Roadside barriers, such as tree stands or noise barriers, are prevalent in many populated areas and have been shown to affect the dispersion of traffic emissions. If roadside noise barriers or tree stands are found to consistently lower ground-level air pollution concentrations in the near-road environment, this may be a practical strategy for reducing exposures to air contaminants along populated traffic corridors. This study measured ultrafine particle (UFP) concentrations using an instrumented mobile measurement approach, collecting data on major roadways and in near-road locations for more than forty sampling sessions at three locations in central North Carolina, USA. Two of the sampling sites had relatively thin tree stands, one evergreen and one deciduous, along a portion of the roadway. The third sampling site had a brick noise wall along a portion of the road. At 10. m from the road, UFPs measured using a mobile sampling platform were lower by approximately 50% behind the brick noise wall relative to a nearby location without a barrier for multiple meteorological conditions. The UFP trends at the vegetative barrier sites were variable and the barrier effect is uncertain. In some cases, higher concentrations were observed behind the vegetative barrier, with respect to the clearing, which may be due to gaps in the thin tree stands allowing the transport of traffic-related air pollution to near-road areas behind the vegetation. On-road sampling revealed no consistent difference in UFP levels in on-road portions of the road with or without a roadside barrier present. These findings support the notion that solid roadside barriers may mitigate near-road impact. Given the co-benefits of vegetative barriers in the urban landscape, research regarding the mitigation potential of vegetative barriers of other configurations (e.g., greater density, wider buffer) is encouraged.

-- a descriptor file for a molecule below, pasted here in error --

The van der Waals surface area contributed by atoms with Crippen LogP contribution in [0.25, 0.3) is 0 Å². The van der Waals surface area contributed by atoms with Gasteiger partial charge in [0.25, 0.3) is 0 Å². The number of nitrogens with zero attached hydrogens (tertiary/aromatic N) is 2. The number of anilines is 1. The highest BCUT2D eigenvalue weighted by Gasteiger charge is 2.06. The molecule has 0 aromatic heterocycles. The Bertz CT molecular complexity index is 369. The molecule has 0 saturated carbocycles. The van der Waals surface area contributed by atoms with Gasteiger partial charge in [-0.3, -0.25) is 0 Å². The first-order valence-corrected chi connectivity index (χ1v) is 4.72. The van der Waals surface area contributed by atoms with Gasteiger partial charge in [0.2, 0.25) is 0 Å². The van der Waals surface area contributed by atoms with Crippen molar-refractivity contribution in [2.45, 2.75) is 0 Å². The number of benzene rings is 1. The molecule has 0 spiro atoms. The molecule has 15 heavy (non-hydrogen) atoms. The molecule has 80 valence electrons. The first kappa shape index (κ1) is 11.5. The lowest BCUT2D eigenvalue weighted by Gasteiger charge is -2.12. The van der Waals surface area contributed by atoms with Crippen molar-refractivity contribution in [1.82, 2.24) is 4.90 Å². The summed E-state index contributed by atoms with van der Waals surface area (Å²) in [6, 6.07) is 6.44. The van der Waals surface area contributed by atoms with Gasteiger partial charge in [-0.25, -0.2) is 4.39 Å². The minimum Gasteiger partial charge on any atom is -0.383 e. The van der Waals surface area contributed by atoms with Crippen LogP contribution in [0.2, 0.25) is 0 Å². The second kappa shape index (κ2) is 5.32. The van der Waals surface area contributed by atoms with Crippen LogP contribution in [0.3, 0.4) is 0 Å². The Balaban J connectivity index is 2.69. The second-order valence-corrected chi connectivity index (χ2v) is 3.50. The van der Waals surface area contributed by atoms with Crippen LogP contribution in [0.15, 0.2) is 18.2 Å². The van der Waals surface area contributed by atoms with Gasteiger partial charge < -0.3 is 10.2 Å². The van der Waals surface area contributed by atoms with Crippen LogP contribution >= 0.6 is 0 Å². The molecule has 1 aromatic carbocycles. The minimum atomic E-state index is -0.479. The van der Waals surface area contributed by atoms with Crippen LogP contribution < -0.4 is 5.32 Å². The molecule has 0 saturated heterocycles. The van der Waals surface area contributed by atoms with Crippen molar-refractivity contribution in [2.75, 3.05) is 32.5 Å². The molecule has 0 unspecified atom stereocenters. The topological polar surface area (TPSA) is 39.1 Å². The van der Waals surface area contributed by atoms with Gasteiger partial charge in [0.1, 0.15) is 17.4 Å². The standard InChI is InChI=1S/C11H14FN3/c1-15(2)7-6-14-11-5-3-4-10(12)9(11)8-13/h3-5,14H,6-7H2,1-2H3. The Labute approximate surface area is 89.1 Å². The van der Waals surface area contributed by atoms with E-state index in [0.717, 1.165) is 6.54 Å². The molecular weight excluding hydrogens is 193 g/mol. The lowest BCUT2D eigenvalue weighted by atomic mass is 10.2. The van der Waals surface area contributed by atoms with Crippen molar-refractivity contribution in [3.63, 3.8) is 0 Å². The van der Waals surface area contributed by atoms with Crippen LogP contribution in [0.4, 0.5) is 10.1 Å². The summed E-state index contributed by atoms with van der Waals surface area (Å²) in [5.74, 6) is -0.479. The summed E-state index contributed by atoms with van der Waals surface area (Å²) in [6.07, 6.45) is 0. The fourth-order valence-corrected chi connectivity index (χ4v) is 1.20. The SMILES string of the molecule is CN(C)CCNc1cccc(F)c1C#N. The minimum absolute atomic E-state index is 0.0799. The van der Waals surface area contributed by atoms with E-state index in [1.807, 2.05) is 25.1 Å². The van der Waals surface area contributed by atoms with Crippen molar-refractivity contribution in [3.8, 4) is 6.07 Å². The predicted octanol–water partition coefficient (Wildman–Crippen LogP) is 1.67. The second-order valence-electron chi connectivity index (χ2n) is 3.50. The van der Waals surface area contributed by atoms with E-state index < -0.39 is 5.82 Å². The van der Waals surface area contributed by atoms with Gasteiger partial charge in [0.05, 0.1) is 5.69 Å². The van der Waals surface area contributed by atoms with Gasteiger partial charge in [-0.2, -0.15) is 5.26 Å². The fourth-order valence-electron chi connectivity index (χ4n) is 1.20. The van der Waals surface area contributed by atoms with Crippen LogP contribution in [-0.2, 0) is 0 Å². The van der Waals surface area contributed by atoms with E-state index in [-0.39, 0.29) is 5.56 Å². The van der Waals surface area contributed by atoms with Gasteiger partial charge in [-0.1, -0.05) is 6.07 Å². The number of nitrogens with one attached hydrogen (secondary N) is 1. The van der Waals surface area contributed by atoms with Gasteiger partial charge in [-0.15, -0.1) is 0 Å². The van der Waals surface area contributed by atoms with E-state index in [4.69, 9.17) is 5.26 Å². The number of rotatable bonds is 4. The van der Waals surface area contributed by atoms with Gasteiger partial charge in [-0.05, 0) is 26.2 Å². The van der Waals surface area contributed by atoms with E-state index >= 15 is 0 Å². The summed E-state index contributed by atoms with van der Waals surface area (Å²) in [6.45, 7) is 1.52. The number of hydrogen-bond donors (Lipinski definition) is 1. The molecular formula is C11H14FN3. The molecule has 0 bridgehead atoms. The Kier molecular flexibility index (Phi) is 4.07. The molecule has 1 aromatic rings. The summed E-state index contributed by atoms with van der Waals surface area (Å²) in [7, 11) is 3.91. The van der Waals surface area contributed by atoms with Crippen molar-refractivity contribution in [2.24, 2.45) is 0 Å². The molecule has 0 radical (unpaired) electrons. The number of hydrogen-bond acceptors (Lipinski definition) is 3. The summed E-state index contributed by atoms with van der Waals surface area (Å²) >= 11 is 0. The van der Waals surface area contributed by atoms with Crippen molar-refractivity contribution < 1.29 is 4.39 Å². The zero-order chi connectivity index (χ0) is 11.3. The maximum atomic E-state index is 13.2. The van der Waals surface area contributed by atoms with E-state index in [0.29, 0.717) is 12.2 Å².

All Science Journal Classification (ASJC) codes
- Environmental Engineering
- Environmental Chemistry
- Waste Management and Disposal